by Sawssan Abou-Zahr
The story you’re about to read is that of armed conflict and gender, ideologies and the business of war, self-criticism and healing, peacebuilding and education. It is that of a woman who went from being a fighter, to fighting for peace. It is a story that proves how easy it is to get caught at a young age in the labyrinth of war, and how hard it is to detox oneself.
“I practice nonviolence and believe in the power of peacebuilding. I want to live in peace and help young men and women do so. I tell my story hoping to be a catalyst for change.”
Salwa Saad is a retired Lebanese educator. Instead of resting, she takes every possible chance to promote the role of women in peace education and peacebuilding as well as convincing vulnerable youth not to fall for sectarian discourses that end in armed conflict.
“I hate killing”, she told me when I started the interview with a perhaps rude question. I asked whether she got involved in killings directly. She answered: “I didn’t kill. Something inside me prevented me from taking lives although I was as good as any man in shooting… Some female fighters were notorious like their male counterparts. They still don’t show any remorse… As for me, I cried for years.”
She added: “When we became combatants, we cancelled the others’ rights; we didn’t perceive them as humans… After the war (1975 – 1990), I met fighters from the other end. It wasn’t easy to reach out to people who used to be enemies. They had their cause and I had mine. I disagree with their thinking, but they have another version of the story of the war.”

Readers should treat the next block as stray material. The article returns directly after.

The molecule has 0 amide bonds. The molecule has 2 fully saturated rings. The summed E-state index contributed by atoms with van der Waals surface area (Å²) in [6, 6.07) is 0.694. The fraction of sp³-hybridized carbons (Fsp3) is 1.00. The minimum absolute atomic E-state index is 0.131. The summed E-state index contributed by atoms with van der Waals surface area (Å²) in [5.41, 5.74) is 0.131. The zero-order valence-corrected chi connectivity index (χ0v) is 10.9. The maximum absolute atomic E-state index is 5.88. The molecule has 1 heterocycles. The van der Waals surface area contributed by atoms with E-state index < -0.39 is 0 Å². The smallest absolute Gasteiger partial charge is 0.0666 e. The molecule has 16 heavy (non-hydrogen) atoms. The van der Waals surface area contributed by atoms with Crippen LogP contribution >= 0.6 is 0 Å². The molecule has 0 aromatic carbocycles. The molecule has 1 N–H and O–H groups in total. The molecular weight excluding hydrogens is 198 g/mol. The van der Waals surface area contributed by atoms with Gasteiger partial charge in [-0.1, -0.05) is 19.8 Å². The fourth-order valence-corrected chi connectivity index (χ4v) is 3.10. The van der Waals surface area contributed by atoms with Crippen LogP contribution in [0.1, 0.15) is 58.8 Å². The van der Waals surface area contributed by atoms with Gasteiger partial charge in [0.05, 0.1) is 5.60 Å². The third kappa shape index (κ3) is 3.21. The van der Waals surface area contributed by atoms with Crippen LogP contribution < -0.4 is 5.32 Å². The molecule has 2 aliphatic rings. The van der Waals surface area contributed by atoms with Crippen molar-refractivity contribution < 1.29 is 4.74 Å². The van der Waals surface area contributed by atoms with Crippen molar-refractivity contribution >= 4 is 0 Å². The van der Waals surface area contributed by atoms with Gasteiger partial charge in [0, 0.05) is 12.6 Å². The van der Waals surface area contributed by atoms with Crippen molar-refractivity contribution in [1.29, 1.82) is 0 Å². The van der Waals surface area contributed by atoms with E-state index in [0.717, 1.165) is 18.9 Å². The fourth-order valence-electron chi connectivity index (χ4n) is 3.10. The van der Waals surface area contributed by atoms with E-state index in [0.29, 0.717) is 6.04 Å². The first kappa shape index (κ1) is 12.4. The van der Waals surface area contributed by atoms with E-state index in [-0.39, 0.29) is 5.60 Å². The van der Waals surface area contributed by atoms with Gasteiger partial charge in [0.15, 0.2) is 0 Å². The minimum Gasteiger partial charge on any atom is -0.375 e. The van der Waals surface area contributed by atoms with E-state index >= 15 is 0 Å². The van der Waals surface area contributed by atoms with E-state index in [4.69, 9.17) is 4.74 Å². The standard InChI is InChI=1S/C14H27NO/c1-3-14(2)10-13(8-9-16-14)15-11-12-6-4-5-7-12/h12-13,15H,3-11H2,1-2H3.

A villager in the war
Salwa was a rebel child in a mountain village. At the age of ten she experienced gender inequality without knowing this discrimination had a name. Her conservative father sent her to a public school whereas her brother was enrolled in a private one despite the fact that she was a better pupil.
At the age of 14 or 15, the Palestinian Liberation Organization (PLO) that had headquarters in her village started military training for young women. She used to watch secretly and dreamt of being among them, out of her support for the Palestinian cause and admiration to the equality between male and female freedom fighters.
Salwa is Muslim Shiite by birth. When I told her that I have to mention this to help non-Lebanese readers understand the motives of a young woman in a sectarian and still divided country, she was reluctant out of her secularism and refusal to be defined by inherited traits she didn’t choose. She only agreed when I told her I would write she was “Muslim by birth” instead of “Muslim”.
Early in the morning of Sunday April 13th, 1975, the Kataeb (Phalanges) Christian militiamen opened fire on a bus carrying Palestinians passing in the suburb of Ain Al-Rummaneh, killing over 30 people. Retaliation happened shortly after on a nearby church. The war erupted.
Salwa was then enrolled at the public university studying to be an educator. Shortly after, some communist colleagues invited her and other female students to visit their party where she would later sleep over by herself in the ammunition room…